The Register: Bio-boffins devise potentially fast COVID-19 virus test kit out of a silicon wafer and machine-learning code. “Boffins have demonstrated that machine-learning algorithms may be able to help scientists identify viruses, and could even be used to develop more efficient tests for the presence of the COVID-19 coronavirus in the near future.”

University College London: Machine Learning Tool Developed To Detect Fake News Domains Upon Registration

University College London: Machine Learning Tool Developed To Detect Fake News Domains Upon Registration. “Academics at UCL and other institutions have collaborated to develop a machine learning tool that identifies new domains created to promote false information so that they can be stopped before the ‘fake news’ can be spread through social media and online channels.”

MIT News: System brings deep learning to “internet of things” devices

MIT News: System brings deep learning to “internet of things” devices. “Deep learning is everywhere. This branch of artificial intelligence curates your social media and serves your Google search results. Soon, deep learning could also check your vitals or set your thermostat. MIT researchers have developed a system that could bring deep learning neural networks to new — and much smaller — places, like the tiny computer chips in wearable medical devices, household appliances, and the 250 billion other objects that constitute the ‘internet of things’ (IoT).”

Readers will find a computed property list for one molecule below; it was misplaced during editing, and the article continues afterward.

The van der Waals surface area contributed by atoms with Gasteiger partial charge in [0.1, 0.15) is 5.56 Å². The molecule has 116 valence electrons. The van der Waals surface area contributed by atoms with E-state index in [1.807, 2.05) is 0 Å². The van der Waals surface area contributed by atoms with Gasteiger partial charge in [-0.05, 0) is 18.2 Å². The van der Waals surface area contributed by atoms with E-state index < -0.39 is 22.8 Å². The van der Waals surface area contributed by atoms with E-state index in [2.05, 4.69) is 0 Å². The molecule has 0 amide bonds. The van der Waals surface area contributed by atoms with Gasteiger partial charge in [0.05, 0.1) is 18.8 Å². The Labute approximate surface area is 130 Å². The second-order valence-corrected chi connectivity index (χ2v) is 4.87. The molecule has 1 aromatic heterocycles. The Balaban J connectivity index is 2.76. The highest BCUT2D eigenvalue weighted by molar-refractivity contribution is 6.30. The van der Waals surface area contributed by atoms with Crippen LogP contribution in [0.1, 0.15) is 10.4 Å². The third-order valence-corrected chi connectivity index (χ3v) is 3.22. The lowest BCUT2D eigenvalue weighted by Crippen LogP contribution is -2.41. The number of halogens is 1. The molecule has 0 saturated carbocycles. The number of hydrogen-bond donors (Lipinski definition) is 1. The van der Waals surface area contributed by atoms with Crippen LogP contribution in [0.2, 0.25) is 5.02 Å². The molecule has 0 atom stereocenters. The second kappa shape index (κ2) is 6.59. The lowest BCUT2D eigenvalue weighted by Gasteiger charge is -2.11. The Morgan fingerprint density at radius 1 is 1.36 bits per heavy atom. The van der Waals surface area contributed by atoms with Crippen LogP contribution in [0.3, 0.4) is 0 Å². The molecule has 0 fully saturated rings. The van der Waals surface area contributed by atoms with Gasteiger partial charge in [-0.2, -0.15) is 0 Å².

EurekAlert: How neural networks can help us gain a deeper understanding of financial markets

EurekAlert: How neural networks can help us gain a deeper understanding of financial markets. “A new research project at Aarhus University will use Bayesian Neural Networks to model, analyse and understand trading behaviour in the world of finance. The researchers behind the project expect the technology to revolutionise our understanding of financial data. For the first time ever, a team of artificial intelligence researchers and experts will use Bayesian Neural Networks (BNN), a kind of deep machine learning algorithm, to analyse, model and understand causal relationships within trading on global financial markets.”